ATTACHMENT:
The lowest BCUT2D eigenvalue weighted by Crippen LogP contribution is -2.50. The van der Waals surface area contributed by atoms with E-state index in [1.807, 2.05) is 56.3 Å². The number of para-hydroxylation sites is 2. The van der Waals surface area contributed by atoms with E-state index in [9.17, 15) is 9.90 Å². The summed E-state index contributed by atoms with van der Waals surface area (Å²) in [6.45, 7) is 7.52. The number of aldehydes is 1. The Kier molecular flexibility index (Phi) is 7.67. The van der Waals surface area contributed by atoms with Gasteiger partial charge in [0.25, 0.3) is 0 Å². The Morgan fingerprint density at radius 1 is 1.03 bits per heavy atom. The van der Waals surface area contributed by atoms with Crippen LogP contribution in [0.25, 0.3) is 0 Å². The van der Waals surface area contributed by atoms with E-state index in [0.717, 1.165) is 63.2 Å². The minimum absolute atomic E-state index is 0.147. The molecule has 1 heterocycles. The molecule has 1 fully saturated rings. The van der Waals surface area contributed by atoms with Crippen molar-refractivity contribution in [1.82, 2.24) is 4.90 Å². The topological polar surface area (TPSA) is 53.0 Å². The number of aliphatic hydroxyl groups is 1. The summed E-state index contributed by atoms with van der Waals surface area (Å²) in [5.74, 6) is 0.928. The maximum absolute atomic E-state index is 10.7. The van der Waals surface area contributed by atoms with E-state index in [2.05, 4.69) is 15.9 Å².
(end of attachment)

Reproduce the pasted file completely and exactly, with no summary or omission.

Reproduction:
The lowest BCUT2D eigenvalue weighted by Crippen LogP contribution is -2.50. The van der Waals surface area contributed by atoms with E-state index in [1.807, 2.05) is 56.3 Å². The number of para-hydroxylation sites is 2. The van der Waals surface area contributed by atoms with E-state index in [9.17, 15) is 9.90 Å². The summed E-state index contributed by atoms with van der Waals surface area (Å²) in [6.45, 7) is 7.52. The number of aldehydes is 1. The Kier molecular flexibility index (Phi) is 7.67. The van der Waals surface area contributed by atoms with Gasteiger partial charge in [0.25, 0.3) is 0 Å². The Morgan fingerprint density at radius 1 is 1.03 bits per heavy atom. The van der Waals surface area contributed by atoms with Crippen LogP contribution in [0.25, 0.3) is 0 Å². The van der Waals surface area contributed by atoms with E-state index in [0.717, 1.165) is 63.2 Å². The minimum absolute atomic E-state index is 0.147. The molecule has 1 heterocycles. The molecule has 1 fully saturated rings. The van der Waals surface area contributed by atoms with Crippen molar-refractivity contribution in [1.82, 2.24) is 4.90 Å². The topological polar surface area (TPSA) is 53.0 Å². The number of aliphatic hydroxyl groups is 1. The summed E-state index contributed by atoms with van der Waals surface area (Å²) in [5.74, 6) is 0.928. The maximum absolute atomic E-state index is 10.7. The van der Waals surface area contributed by atoms with E-state index in [2.05, 4.69) is 15.9 Å².